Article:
Day of the dead. Día de muertos

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Bienvenidos, welcome to the day of the Dead. Possibly the most important religious/traditional holiday in Mexico. The day people honour their dead and mock Death. Above: “Desayunos con sabor”, Breakfast with taste.

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Sound engineers on the Plaza.

At the daycare… I kid you not…

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Altars to the dead are raised everywhere. This one is in honour of Juan Rulfo, a major Mexican writer, author of Pedro Páramo.

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No parking.

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Flowers for the dead. The orange “carnation” is called cempasúchil. Cempoáxochil in Nahuatl, the language of the Aztecs.

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“Yo grito vida en este cementerio al que llamamos patría.” I scream (for) Life in this cemetery we call homeland.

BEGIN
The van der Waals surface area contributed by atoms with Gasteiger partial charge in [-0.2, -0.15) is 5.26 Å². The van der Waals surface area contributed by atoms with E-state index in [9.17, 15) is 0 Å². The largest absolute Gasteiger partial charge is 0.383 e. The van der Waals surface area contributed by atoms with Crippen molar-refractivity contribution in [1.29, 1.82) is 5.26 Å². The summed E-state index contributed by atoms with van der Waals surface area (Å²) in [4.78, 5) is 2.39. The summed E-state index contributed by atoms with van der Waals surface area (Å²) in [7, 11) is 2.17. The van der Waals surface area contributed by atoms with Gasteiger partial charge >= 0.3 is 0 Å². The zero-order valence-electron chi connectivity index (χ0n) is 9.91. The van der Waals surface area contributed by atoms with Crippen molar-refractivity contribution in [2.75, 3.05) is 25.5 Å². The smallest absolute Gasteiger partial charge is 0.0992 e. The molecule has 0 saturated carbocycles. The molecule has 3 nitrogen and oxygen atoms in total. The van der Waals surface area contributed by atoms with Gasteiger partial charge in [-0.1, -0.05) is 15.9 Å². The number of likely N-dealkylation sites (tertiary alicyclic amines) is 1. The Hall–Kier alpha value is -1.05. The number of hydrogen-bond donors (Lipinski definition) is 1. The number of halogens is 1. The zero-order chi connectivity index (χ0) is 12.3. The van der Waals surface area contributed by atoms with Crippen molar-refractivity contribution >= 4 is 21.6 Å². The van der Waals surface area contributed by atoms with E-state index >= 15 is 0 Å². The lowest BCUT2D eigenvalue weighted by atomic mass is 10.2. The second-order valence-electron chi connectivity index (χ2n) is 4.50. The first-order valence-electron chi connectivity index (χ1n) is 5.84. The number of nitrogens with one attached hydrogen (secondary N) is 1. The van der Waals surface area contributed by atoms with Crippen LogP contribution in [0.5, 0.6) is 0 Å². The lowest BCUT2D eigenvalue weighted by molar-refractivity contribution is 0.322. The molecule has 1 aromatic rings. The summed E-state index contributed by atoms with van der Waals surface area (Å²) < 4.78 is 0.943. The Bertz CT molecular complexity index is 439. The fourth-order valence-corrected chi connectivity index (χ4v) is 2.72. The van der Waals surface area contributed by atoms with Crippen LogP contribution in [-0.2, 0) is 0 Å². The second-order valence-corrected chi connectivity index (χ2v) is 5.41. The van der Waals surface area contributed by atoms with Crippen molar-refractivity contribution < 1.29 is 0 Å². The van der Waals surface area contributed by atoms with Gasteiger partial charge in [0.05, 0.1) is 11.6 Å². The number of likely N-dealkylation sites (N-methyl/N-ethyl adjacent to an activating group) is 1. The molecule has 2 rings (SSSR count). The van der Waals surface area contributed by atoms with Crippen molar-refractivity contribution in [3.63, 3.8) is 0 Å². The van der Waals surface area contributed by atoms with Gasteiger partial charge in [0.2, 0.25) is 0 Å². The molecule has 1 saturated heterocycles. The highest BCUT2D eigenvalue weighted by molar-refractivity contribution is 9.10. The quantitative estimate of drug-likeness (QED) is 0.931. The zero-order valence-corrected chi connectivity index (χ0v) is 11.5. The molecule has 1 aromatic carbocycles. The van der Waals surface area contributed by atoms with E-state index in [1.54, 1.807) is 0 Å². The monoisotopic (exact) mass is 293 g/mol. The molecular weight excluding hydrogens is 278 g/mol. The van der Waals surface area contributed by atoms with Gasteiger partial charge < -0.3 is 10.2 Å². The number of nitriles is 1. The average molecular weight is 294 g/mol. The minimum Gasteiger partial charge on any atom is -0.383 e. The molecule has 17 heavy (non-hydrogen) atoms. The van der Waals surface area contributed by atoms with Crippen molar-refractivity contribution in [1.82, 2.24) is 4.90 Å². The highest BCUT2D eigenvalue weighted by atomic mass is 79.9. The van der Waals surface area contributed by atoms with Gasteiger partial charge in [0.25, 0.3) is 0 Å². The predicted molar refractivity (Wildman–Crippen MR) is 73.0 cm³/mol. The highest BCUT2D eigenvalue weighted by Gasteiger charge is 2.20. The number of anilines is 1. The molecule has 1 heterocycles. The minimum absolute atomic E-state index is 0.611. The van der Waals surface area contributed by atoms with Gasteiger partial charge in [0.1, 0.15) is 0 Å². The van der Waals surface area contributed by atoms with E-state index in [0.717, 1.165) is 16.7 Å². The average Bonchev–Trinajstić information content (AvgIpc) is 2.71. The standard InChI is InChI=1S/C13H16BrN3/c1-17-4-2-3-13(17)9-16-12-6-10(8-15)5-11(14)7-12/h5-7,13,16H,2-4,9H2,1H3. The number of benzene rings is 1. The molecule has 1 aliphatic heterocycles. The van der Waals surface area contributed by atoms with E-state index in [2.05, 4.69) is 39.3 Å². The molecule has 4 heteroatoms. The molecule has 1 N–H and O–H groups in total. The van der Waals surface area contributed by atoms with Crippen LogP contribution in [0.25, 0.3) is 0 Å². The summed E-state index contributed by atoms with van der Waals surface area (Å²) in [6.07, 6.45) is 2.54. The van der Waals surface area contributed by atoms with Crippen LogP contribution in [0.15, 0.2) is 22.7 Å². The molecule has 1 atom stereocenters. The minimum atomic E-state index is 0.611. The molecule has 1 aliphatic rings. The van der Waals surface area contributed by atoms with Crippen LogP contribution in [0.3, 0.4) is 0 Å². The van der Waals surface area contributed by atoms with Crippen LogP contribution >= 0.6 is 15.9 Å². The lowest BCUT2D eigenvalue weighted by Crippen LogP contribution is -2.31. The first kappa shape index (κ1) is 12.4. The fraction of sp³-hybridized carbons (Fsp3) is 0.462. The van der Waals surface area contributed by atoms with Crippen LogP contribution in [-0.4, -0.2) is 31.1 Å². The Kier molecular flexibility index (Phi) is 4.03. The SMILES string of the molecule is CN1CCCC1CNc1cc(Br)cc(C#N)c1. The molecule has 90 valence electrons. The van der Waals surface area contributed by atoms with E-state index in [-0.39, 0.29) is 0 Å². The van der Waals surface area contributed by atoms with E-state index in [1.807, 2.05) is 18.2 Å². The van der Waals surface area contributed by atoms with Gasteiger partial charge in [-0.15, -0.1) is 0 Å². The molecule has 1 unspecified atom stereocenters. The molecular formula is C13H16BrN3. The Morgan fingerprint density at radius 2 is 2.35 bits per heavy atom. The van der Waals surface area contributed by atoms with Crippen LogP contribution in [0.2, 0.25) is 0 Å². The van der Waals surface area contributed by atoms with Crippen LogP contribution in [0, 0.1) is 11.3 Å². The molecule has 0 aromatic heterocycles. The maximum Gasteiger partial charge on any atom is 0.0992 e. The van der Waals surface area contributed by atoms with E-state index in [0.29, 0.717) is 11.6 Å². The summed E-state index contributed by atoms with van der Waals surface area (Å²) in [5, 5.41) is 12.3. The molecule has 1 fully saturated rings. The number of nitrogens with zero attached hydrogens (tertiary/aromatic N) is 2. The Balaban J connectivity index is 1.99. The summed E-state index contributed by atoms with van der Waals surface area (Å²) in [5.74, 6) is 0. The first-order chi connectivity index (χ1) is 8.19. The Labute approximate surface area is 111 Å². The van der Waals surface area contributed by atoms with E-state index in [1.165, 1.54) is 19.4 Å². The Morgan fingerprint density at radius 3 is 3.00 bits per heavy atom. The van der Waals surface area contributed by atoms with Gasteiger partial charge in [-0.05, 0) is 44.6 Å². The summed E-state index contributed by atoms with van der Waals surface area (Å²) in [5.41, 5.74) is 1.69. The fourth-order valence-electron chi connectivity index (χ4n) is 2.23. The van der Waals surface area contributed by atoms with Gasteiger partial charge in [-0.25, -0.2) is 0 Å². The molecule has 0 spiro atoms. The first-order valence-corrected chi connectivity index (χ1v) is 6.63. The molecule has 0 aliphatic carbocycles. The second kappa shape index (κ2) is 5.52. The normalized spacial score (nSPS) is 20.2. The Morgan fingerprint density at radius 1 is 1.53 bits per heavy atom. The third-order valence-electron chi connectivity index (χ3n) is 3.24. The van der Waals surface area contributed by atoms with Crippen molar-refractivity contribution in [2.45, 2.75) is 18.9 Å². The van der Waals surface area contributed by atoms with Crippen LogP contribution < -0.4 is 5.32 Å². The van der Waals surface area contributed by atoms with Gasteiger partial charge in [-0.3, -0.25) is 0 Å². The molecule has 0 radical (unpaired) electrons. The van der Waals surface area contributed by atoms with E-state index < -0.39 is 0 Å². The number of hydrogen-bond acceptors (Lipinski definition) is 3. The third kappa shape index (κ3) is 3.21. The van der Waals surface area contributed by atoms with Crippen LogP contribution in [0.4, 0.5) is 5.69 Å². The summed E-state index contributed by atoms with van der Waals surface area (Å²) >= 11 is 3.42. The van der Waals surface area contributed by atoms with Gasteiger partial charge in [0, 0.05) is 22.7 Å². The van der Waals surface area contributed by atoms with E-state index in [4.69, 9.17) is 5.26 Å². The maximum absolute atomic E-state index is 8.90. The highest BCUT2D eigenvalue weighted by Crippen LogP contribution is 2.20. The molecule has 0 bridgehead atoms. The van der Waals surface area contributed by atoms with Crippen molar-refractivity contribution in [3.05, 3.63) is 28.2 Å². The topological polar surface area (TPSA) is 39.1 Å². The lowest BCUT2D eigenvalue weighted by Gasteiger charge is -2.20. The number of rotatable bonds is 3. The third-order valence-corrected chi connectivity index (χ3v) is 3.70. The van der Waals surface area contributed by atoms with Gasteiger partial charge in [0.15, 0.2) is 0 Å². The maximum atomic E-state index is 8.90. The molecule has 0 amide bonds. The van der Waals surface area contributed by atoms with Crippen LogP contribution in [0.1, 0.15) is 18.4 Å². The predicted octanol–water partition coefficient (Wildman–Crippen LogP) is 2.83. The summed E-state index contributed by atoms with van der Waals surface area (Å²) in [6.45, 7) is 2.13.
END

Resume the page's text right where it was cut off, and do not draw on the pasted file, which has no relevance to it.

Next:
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The writer’s desk. A tribute to Juan Rulfo.

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Incense is burned at every altar.

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“Catrinas” (Catherines) represent Death. Not unlike the “Danse macabre” of the Middle Ages in Europe. Developed by José Guadalupe Posada in the 19th century and later named by Diego Rivera, they were a criticism of politics and social practices resulting in extreme poverty.

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A Catarina at night.

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To be continued…

19 thoughts on “Day of the dead. Día de muertos

  1. Wow how elaborate and complex some of these are. I think people who can do these and dress up this way must be very artistic and energetic. Thanks for the pictures. Hugs

  2. Mexico still stirrs up my mind when I such pictures again! But now I have recently also read a feature in our local newspaper about a strange island near Mexico D.F. at Xochimilco, the ghosty Isla de las Muñecas. Have you been there eventually? Take care # Ulli

  3. Pingback: The day of the dead – An exhibit – postcardsedge

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